Harvard Educational Review
  1. Spring 1995 Issue »

    Reading the World of School Literacy

    Contextualizing the Experience of a Young African American Male

    By Arlette Ingram Willis
    In this article, Arlette Willis articulates the literacy schooling experiences of her son, Jake, as he engages in a struggle to affirm himself as both a literacy learner and an African American. Asserting that Jake's struggle has historical roots and present-day consequences for the education of culturally and linguistically diverse school children, Willis argues for a reconceptualization of literacy that builds on these children's backgrounds and knowledges. In the last section of the article, Willis provides the reader with some of the strategies and practices she has employed as a teacher-educator to assist her own students in expanding their understandings of the various cultures in U.S. society that children represent.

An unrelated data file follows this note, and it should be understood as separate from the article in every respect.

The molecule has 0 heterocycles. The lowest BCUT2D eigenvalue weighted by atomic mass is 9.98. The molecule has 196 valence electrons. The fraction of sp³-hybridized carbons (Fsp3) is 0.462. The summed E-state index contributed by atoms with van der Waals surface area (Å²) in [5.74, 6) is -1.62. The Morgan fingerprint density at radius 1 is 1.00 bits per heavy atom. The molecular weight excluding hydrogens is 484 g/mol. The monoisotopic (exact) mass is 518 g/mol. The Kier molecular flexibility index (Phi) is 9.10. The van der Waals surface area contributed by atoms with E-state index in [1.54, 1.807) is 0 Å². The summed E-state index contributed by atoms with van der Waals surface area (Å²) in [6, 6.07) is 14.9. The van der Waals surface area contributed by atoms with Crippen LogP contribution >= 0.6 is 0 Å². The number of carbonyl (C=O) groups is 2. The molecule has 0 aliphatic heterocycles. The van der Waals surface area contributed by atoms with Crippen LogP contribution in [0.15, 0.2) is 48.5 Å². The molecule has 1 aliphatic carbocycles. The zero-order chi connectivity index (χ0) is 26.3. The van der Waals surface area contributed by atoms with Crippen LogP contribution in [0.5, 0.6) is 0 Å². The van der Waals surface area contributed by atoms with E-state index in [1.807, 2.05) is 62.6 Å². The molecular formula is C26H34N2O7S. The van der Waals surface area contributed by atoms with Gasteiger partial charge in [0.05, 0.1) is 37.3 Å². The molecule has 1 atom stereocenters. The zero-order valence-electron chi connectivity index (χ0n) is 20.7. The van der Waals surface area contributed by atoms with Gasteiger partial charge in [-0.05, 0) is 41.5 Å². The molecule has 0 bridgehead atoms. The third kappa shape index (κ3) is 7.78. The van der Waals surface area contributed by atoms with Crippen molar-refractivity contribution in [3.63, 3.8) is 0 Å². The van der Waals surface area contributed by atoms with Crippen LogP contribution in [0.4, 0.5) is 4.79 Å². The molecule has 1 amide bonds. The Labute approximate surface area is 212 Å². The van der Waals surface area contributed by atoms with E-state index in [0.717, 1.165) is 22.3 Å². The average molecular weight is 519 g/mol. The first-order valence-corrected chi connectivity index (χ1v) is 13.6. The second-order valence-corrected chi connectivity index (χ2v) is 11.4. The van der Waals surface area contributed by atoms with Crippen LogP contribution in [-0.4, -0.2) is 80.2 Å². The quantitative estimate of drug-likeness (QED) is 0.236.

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    Spring 1995 Issue

    Abstracts

    Change without Difference
    School Restructuring in Historical Perspective
    By Jesse Goodman
    Reading the World of School Literacy
    Contextualizing the Experience of a Young African American Male
    By Arlette Ingram Willis
    Why the "Monkeys Passage" Bombed
    Tests, Genres, and Teaching
    By Bonny Norton Peirce and Pippa Stein
    The Reading Campaign Experience within Palestinian Society
    Innovative Strategies for Learning and Building Community
    By Munir Jamil Fasheh
    Call 1-800-513-0763 to order this issue.